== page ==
you ain’t got no job and you ain’t got no girlfriend
I’ve said it before and I’ll say it again. It’s Friday. And I’ve got three things to say.
This piece about the dangers of mixing yoga and the weight loss industry is interesting (hat tip Mel Klein). Yoga can change the way you look by toning muscle. Moves that involve spinal twists may increase your metabolism. Hot yoga can help you lose a lot of water and thereby temporarily change your waistline. Yoga can also do wonders for your heart, your nerves, and your spirit. But the only way to lose weight is to burn more calories than you consume, and yoga is not a big calorie burner (not even the hot kind, not even the fast kind). So if you need to lose weight for your health, you’ll need to combine yoga with a more aerobic – and therefore higher calorie-burning – exercise. Yoga can, however, substitute for other parts of a more Western workout regime: flexibility and strength training. Practiced at a high enough level (in other words using difficult enough poses), yoga can yield similar strength results to light weight training. It can also be used as a great warm up or cool down (in place of the more common static stretches) for an aerobic activity.
(On a personal note, you may notice this is the first time I’ve blogged about health in a while, and yes, it is because my physical and mental health are on the upswing! Four workouts and counting this week – two of them on uneven ground.)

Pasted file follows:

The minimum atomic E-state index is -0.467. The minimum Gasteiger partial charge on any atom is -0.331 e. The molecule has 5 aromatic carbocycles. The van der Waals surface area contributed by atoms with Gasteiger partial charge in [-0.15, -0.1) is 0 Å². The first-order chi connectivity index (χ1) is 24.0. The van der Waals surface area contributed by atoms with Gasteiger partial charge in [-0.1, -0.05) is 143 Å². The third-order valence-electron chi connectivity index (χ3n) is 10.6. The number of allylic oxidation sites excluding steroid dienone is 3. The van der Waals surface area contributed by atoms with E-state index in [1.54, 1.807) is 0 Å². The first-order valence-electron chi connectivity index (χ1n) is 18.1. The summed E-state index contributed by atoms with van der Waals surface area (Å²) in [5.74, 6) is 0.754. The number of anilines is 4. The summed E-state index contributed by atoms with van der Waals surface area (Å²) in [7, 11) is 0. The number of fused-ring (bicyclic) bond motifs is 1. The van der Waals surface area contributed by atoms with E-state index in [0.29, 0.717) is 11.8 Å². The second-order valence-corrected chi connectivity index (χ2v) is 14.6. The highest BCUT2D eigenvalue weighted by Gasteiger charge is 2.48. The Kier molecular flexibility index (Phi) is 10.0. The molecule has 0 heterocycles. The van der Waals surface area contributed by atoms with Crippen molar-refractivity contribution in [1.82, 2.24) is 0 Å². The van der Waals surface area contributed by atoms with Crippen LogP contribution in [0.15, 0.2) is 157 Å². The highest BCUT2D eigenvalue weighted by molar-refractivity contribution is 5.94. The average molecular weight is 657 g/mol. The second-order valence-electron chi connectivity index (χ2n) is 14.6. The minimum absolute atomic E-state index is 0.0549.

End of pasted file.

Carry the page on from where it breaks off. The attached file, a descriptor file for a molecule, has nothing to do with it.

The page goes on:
In other news, I’ve been thinking about whether the fact that Colin Farrell is one-third the size of Arnold Schwarzenegger and Jeremy Renner is one-half the size of Matt Damon indicates a change in cultural standards of masculinity. From what I can tell from the commercials (oh so poor am I that I have to write about movies I haven’t even seen), in both Total Recall and The Bourne Legacy, the central characters are still basically human weapons, but the emphasis is on agility and speed as opposed to size. This doesn’t like explode our society’s construct of masculinity or anything, but just as with representations of women’s bodies, it’s important to recognize that standards for what beauty and power in men looks like changes over time. This is how we know that these standards are not part of some “natural” or “divine law,” but are rather a construction and reflection of contemporary values and concerns.
From what I’ve heard and read, I’m a little nervous about this Caitlin Moran book that’s very popular in England and predicted to do well here. It seems she believes that all women are feminists because if asked, “Do you have a vagina? Do you want to be in charge of it?” we would all say yes. The problem is that many of the women who want to be in charge of their own vaginas don’t necessarily think other women should be in charge of theirs. Just look at how many women who’ve had abortions think abortion should be illegal. Feminism should not just be about whether I have equal rights, it should be about whether everyone does.
Finally, I’m thinking about developing a late-in-life interest in comic books. Where should I start?